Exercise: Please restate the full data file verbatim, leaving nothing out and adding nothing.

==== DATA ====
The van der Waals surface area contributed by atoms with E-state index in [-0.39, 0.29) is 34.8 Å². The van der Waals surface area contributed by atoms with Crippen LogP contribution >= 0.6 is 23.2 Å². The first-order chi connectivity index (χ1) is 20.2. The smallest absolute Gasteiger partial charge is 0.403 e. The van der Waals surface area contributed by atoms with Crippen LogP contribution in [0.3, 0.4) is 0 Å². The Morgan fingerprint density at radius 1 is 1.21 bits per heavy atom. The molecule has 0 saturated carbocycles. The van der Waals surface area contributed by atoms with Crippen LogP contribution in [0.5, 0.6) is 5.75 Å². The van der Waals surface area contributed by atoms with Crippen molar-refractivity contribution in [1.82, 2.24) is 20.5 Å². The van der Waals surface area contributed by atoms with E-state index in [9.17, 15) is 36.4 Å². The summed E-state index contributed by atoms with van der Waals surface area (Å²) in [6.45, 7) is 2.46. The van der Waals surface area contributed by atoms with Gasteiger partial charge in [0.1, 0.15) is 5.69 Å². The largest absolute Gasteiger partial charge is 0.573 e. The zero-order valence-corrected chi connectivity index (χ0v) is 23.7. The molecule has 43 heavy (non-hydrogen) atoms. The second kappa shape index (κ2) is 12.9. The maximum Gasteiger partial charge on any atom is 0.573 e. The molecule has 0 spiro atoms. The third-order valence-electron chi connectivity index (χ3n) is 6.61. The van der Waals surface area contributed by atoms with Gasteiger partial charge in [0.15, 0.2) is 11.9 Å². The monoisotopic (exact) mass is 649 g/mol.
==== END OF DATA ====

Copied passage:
The van der Waals surface area contributed by atoms with E-state index in [-0.39, 0.29) is 34.8 Å². The van der Waals surface area contributed by atoms with Crippen LogP contribution >= 0.6 is 23.2 Å². The first-order chi connectivity index (χ1) is 20.2. The smallest absolute Gasteiger partial charge is 0.403 e. The van der Waals surface area contributed by atoms with Crippen LogP contribution in [0.3, 0.4) is 0 Å². The Morgan fingerprint density at radius 1 is 1.21 bits per heavy atom. The molecule has 0 saturated carbocycles. The van der Waals surface area contributed by atoms with Crippen LogP contribution in [0.5, 0.6) is 5.75 Å². The van der Waals surface area contributed by atoms with Crippen molar-refractivity contribution in [1.82, 2.24) is 20.5 Å². The van der Waals surface area contributed by atoms with E-state index in [9.17, 15) is 36.4 Å². The summed E-state index contributed by atoms with van der Waals surface area (Å²) in [6.45, 7) is 2.46. The van der Waals surface area contributed by atoms with Gasteiger partial charge in [0.1, 0.15) is 5.69 Å². The largest absolute Gasteiger partial charge is 0.573 e. The zero-order valence-corrected chi connectivity index (χ0v) is 23.7. The molecule has 43 heavy (non-hydrogen) atoms. The second kappa shape index (κ2) is 12.9. The maximum Gasteiger partial charge on any atom is 0.573 e. The molecule has 0 spiro atoms. The third-order valence-electron chi connectivity index (χ3n) is 6.61. The van der Waals surface area contributed by atoms with Gasteiger partial charge in [0.15, 0.2) is 11.9 Å². The monoisotopic (exact) mass is 649 g/mol.